Marine microbial ecology

Marine microbes - single celled plants and animals (phytoplankton and protozoa), bacteria and viruses - comprise most of the living matter in the sea. Photosynthesis by phytoplankton takes up CO2, producing the food that supports, directly or indirectly, the wealth of marine life for which Antarctica is renowned. However, only a small proportion of the carbon taken up flows directly on to organisms such as krill, fish and whales. Most of this carbon is cycled by microorganisms in the so-called microbial loop.

Marine microbes also have major effects on the world's climate. By absorbing carbon dioxide, they contribute to the uptake of CO2 from the atmosphere, thereby moderating the global Greenhouse Effect. The Southern Ocean is one of the world's important 'sinks' where carbon is transported to the deep ocean by sinking particles. Some microorganisms also produce chemicals which, when ventilated to the atmosphere, form aerosol particles that can trigger the formation of clouds.

Scanning electron micrograph (SEM) of the chitinous lorica (outer shell) of a tintinnid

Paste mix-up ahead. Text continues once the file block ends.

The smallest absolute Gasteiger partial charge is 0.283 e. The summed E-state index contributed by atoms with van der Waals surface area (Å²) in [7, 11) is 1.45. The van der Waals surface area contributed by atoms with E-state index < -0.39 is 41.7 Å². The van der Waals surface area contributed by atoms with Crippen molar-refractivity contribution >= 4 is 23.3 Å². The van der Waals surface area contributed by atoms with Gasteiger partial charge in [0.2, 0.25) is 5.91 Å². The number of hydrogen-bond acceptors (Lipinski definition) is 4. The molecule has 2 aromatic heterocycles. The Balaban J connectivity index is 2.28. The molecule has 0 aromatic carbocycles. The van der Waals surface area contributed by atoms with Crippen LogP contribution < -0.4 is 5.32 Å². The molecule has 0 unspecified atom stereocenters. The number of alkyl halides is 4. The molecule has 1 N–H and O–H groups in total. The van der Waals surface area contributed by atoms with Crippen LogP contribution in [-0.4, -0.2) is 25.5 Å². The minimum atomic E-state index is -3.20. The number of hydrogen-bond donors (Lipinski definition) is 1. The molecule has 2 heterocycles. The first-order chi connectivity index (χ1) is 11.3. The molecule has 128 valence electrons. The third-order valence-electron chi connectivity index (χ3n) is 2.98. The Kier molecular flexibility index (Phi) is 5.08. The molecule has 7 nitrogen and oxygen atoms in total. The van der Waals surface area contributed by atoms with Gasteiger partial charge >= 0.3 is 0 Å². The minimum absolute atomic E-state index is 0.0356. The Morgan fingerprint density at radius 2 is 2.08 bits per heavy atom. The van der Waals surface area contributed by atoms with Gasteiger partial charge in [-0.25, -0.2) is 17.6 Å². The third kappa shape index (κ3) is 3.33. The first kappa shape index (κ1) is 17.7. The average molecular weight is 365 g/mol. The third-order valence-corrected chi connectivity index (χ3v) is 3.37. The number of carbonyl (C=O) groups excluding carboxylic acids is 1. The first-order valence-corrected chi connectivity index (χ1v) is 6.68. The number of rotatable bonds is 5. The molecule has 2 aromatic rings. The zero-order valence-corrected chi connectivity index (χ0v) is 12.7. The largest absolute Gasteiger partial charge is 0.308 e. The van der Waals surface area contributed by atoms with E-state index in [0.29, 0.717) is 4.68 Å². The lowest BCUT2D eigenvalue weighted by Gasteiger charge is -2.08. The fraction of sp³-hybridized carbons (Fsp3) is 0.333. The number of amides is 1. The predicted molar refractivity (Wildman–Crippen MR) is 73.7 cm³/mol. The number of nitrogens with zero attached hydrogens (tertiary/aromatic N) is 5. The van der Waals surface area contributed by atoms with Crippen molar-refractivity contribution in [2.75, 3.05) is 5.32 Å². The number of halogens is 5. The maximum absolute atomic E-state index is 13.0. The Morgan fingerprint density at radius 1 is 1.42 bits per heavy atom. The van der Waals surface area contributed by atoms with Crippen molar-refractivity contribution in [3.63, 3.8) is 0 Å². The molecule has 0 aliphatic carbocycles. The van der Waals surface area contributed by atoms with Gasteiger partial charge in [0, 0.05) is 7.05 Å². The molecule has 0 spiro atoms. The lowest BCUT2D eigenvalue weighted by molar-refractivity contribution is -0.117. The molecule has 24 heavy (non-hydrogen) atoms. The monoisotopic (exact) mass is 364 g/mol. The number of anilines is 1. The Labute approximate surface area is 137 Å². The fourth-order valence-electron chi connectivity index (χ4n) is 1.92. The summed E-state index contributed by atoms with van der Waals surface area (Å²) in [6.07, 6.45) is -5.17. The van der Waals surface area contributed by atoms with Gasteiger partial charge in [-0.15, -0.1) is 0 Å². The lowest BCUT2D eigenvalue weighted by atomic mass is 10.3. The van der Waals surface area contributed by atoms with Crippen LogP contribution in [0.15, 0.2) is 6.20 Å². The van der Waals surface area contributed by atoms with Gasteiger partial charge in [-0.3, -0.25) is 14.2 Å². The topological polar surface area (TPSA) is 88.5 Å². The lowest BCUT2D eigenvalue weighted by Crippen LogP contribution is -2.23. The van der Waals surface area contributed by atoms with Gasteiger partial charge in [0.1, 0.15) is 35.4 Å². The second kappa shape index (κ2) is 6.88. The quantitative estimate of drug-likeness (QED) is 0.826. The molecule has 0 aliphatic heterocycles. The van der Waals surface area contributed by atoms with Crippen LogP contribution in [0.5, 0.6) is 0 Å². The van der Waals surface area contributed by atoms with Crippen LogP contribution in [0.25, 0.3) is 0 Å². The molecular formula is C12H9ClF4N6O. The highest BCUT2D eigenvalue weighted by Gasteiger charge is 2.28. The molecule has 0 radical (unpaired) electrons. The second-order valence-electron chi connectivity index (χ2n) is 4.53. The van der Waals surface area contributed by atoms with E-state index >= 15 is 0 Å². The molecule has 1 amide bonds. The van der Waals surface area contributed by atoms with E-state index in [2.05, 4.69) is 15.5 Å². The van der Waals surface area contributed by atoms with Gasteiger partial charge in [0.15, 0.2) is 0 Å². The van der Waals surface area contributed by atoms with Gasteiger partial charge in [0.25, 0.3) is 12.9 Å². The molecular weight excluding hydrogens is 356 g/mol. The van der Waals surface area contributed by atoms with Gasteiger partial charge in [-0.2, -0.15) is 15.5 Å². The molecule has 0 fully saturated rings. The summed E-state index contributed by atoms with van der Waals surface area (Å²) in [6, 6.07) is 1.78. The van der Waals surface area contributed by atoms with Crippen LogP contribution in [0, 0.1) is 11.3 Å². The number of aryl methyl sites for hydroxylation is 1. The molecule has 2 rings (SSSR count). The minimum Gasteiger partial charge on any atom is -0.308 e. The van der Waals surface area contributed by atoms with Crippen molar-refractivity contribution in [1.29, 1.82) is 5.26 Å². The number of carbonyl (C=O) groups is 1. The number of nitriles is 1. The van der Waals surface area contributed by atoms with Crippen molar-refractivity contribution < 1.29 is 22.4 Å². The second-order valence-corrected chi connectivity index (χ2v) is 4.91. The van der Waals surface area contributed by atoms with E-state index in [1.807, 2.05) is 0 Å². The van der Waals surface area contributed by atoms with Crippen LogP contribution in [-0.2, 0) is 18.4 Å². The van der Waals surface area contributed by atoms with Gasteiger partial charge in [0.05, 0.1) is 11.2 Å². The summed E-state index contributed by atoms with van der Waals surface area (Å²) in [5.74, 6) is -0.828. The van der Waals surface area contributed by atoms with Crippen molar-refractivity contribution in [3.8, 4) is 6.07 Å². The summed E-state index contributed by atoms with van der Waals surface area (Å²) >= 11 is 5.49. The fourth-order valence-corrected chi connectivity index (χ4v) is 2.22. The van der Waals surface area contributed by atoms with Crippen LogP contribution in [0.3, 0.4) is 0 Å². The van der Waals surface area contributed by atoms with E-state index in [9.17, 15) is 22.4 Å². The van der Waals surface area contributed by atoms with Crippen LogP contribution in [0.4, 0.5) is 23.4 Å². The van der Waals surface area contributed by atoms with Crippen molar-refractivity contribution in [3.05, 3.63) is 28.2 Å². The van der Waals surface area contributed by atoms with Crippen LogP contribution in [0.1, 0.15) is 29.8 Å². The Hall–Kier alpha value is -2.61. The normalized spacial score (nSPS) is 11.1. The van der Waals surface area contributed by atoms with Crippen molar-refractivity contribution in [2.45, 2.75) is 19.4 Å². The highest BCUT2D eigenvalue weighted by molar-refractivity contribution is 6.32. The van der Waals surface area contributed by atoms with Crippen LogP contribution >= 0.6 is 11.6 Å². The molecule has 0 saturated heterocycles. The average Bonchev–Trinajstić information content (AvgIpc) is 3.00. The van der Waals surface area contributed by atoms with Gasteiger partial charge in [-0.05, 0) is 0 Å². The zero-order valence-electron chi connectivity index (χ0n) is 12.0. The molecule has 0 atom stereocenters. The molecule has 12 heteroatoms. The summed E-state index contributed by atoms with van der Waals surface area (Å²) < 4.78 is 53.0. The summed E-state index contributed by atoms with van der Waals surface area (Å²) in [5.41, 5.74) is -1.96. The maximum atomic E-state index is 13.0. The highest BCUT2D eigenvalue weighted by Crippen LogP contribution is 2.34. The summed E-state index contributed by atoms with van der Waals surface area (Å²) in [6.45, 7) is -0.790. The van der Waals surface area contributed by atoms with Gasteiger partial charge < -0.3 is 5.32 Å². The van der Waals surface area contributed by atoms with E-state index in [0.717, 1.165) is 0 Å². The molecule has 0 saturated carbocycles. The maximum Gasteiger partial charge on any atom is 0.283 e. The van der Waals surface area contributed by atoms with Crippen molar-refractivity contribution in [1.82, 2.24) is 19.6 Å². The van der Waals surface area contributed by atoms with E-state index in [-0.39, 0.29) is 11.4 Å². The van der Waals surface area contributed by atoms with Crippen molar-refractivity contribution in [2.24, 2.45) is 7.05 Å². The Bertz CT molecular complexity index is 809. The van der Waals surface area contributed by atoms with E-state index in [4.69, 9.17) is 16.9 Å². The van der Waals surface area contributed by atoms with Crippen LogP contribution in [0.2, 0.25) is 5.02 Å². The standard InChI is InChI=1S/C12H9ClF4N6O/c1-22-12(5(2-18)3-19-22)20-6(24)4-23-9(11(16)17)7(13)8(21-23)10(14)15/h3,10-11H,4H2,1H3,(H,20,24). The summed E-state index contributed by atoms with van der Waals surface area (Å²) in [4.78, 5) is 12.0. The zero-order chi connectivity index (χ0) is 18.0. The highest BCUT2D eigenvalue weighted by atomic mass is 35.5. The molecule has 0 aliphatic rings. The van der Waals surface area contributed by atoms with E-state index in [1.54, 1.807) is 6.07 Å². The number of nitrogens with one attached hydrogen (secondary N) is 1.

Image: Fiona Scott
The urn-shaped lorica (outer shell) of this tintinid is 35 micrometers long, composed of hard, chitinous material, and has a surface sculptured with cup-shaped depressions.
SEM of the dinoflagellate Protoperidinium latistriatum
Image: Fiona Scott
Protoperidinium latistriatum is a pentagonal dinoflagellate cell, about 30 micrometers long. It has an outer shell made of polysaccharide armoured plates each separated by adistinct, zipper-like growth zone.
SEM of Triparma columaceae subspecies alata, a member of the Parmales
Image: Fiona Scott
Triparma columaceae subspecies alata is about 3 micrometers across, roughly spherical in shape but pointed towards both top and base. The outer coating of the cell is made up of a small number of striated, silica plates, each having a wing-like projection.
SEM of the silica skeleton of the silicoflagellate, Dictyocha speculum
Image: Fiona Scott
The silicon skeleton of Dictyocha speculum is a hexagonal ring with a long spine projecting from each corner.
This page was last modified on 12 August 2010.